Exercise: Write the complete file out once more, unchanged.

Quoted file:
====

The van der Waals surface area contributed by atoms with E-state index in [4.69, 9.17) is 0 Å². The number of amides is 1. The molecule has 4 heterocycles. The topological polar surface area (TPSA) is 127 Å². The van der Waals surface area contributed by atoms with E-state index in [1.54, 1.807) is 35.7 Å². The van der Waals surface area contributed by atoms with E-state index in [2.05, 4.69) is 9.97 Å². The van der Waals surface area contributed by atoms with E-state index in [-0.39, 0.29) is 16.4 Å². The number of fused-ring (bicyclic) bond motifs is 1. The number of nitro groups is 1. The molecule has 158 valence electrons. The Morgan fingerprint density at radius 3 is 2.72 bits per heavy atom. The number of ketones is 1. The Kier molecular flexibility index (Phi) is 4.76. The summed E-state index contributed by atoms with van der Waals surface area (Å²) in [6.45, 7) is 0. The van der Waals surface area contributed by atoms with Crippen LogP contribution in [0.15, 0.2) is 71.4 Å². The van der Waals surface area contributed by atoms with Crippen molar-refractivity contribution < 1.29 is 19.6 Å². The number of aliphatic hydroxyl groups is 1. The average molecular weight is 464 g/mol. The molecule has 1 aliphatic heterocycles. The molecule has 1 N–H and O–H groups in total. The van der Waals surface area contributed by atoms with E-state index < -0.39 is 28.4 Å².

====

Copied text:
The van der Waals surface area contributed by atoms with E-state index in [4.69, 9.17) is 0 Å². The number of amides is 1. The molecule has 4 heterocycles. The topological polar surface area (TPSA) is 127 Å². The van der Waals surface area contributed by atoms with E-state index in [1.54, 1.807) is 35.7 Å². The van der Waals surface area contributed by atoms with E-state index in [2.05, 4.69) is 9.97 Å². The van der Waals surface area contributed by atoms with E-state index in [-0.39, 0.29) is 16.4 Å². The number of fused-ring (bicyclic) bond motifs is 1. The number of nitro groups is 1. The molecule has 158 valence electrons. The Morgan fingerprint density at radius 3 is 2.72 bits per heavy atom. The number of ketones is 1. The Kier molecular flexibility index (Phi) is 4.76. The summed E-state index contributed by atoms with van der Waals surface area (Å²) in [6.45, 7) is 0. The van der Waals surface area contributed by atoms with Crippen LogP contribution in [0.15, 0.2) is 71.4 Å². The van der Waals surface area contributed by atoms with Crippen molar-refractivity contribution < 1.29 is 19.6 Å². The number of aliphatic hydroxyl groups is 1. The average molecular weight is 464 g/mol. The molecule has 1 aliphatic heterocycles. The molecule has 1 N–H and O–H groups in total. The van der Waals surface area contributed by atoms with E-state index < -0.39 is 28.4 Å².